Presentation on theme: "How do we determine who has the right to access information and knowledge? Stefan Landreau Amanda Hang Kevin Murphy."— Presentation transcript:
How do we determine who has the right to access information and knowledge? Stefan Landreau Amanda Hang Kevin Murphy
WikiLeaks ' "WikiLeaks is a non-profit media organization dedicated to bringing important news and information to the public. We provide an innovative, secure and anonymous way for independent sources around the world to leak information to our journalists. We publish material of ethical, political and historical significance while keeping the identity of our sources anonymous, thus providing a universal way for the revealing of suppressed and censored injustices." "We open governments"
WikiLeaks Non-profit organization that dedicates themselves to leaking secret government cables to the public The WikiLeaks Servers went live on 4th October 2006 Was founded by Julian Assange in an attempt to allow the public to view what he considers they have the right to know
The WikiLeaks Scandal On November 28, 2010 WikiLeaks announced that they had 251,287 United States Embassy cables that they were planning to release periodically throughout the next couple of months Once they began to release the cables the United States government and governments around the world began to react adversely, for some of the cables included confidential information on their country Is it right to release the documents to the public? Does Julian Assange appear to think that governments have the right to privacy?
How we determine who can access information and knowledge In several modern societies, access to information has been referred to as a right of the public In certain situations, governments deem some information not suitable for exposure to the public; it is classified as sensitive or irrelevant to the situation of the masses These two cases often infringe upon one another, as governments feel that some information should not be released to the public, while the public believe it is their right to have access to this information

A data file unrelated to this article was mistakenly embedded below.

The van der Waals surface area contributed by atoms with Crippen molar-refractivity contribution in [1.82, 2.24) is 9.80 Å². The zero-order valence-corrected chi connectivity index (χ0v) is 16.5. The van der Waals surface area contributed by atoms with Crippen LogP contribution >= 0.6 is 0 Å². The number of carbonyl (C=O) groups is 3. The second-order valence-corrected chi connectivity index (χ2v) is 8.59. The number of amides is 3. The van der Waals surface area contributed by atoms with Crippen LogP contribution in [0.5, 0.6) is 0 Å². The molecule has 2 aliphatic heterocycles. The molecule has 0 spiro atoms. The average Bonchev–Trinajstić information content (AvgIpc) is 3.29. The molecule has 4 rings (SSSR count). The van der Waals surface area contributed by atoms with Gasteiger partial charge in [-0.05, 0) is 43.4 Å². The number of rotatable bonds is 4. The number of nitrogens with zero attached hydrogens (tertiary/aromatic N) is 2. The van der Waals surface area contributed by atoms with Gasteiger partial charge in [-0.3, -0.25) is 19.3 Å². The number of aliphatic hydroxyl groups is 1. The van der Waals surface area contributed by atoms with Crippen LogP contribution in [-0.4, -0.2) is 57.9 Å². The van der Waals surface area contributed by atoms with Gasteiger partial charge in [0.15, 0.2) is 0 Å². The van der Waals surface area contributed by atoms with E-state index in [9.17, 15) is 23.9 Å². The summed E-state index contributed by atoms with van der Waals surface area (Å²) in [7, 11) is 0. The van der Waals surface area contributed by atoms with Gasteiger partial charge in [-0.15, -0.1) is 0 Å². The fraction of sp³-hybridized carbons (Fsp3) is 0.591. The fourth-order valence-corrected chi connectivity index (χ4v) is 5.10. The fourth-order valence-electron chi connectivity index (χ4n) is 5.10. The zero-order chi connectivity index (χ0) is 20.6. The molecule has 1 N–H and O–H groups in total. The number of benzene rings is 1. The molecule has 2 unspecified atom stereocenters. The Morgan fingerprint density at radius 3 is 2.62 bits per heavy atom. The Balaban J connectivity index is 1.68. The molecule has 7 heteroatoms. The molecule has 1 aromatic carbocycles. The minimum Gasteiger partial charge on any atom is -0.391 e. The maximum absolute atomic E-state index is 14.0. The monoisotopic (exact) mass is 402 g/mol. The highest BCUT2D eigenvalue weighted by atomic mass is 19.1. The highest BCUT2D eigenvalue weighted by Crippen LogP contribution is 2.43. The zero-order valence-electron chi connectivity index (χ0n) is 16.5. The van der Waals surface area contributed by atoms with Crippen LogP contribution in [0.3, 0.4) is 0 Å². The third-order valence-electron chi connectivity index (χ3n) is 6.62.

Aspects of determining who has the right to information Language - We can interpret different documents to determine when certain people should have access to knowledge Ethics o Based on the situation, we can determine when it is ethical to expose people to information, based on its severity and the extent to which the information is withheld o Also, when the information could potentially become a threat to our security, we enter the ethical dilemma about whether security or honesty to the public is more important Reason - We must use reason to draw conclusions from specific instances about when people should have access
Definitions Information: the communication or reception of knowledge or intelligence Knowledge: the fact or condition of knowing something with familiarity gained through experience or association (2) :acquaintance with or understanding of a science, art, or technique Property: a quality or trait belonging and especially peculiar to an individual or thing Intellectual Property: property (as an idea, invention, or process) that derives from the work of the mind or intellect; also : an application, right, or registration relating to this Theft: the act of stealing; specifically : the felonious taking and removing of personal property with intent to deprive the rightful owner of it
Intellectual Property Intellectual property is an idea or invention that a person can claim as theirs To claim something as Intellectual Property, one can copyright, trademark, patent, claim industrial design rights, and as a trade secret Government documents can not be considered intellectual property and thus it is public domain making releasing it technically legal and not against the law
Plagiarism Plagiarism: the unauthorized use or close imitation of the language and thoughts of another author and the representation of them as one's own original work Plagiarism can be considered a specific case of intellectual property theft o The theft is continued further, with the work as a whole being copied/imitated without giving due credit to the original work
Freedom of Information Act Signed into law by President Lyndon B. Johnson on July 4, 1966 Allows the public to access previously unreleased information controlled by the United States Government Enacted because people have the right to know, but also because certain types of information should not be disclosed The Freedom of Information Act includes nine exemptions which address sensitivity and personal rights The exceptions were also modified in 1976 to clarify and put forth the specific details "[Wikileaks] Could become as important a journalistic tool as the Freedom of Information Act." - Time Magazine